City Audits: Worse Than You Thought
A City Council committee voted yesterday to send a controversial audit bill to the voters for approval as a charter amendment, according to this excellent Baltimore Brew report.
Councilman Carl Stokes (12th District) introduced the proposed ordinance in March, which would require audits of every city department every two years. As we reported then, Mayor Stephanie Rawlings-Blake was lukewarm, at best, to the bill.
The City Law Department has said in an April memo the council does not have the authority to direct City Comptroller Joan Pratt to alter her audit schedule which, by charter, is currently at “appropriate intervals”–meaning at her discretion.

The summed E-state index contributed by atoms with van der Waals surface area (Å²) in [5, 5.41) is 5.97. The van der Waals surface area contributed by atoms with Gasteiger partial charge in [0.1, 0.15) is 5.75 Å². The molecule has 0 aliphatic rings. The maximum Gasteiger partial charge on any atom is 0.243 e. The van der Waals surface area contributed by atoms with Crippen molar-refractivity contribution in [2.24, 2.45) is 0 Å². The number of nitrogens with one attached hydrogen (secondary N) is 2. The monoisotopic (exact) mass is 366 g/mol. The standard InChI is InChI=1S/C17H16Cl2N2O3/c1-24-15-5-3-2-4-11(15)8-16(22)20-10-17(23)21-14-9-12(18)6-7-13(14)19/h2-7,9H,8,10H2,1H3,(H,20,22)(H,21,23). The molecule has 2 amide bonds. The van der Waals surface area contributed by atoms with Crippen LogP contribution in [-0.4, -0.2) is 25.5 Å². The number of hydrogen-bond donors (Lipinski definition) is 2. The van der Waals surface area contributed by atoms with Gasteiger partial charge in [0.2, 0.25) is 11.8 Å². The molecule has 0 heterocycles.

Apparently, some city agencies have not been audited since the Presidential Administration of Richard M. Nixon.
Budget Director Andrew Kleine opined in a May 23 memo that a once-every-two-years audit schedule would cost $1 million a year, at least: too much.
He also said, in writing, something astonishing, as the Brew reports:
One other problem Kleine cited in his memo is the inability of individual agencies, boards and commissions to prepare for audits.
Most “do not prepare annual financial statements and lack the expertise to prepare these documents,” he wrote. “Financial statement preparation may be an additional cost related to the legislation.”
Repeat: Most city agencies, boards and commissions “do not prepare annual financial statements.”
Here is a link to the city’s proposed 2013 budget documents. Your guess as to how those “agency detail” numbers (volumes one and two) were arrived at is as good as any0ne’s.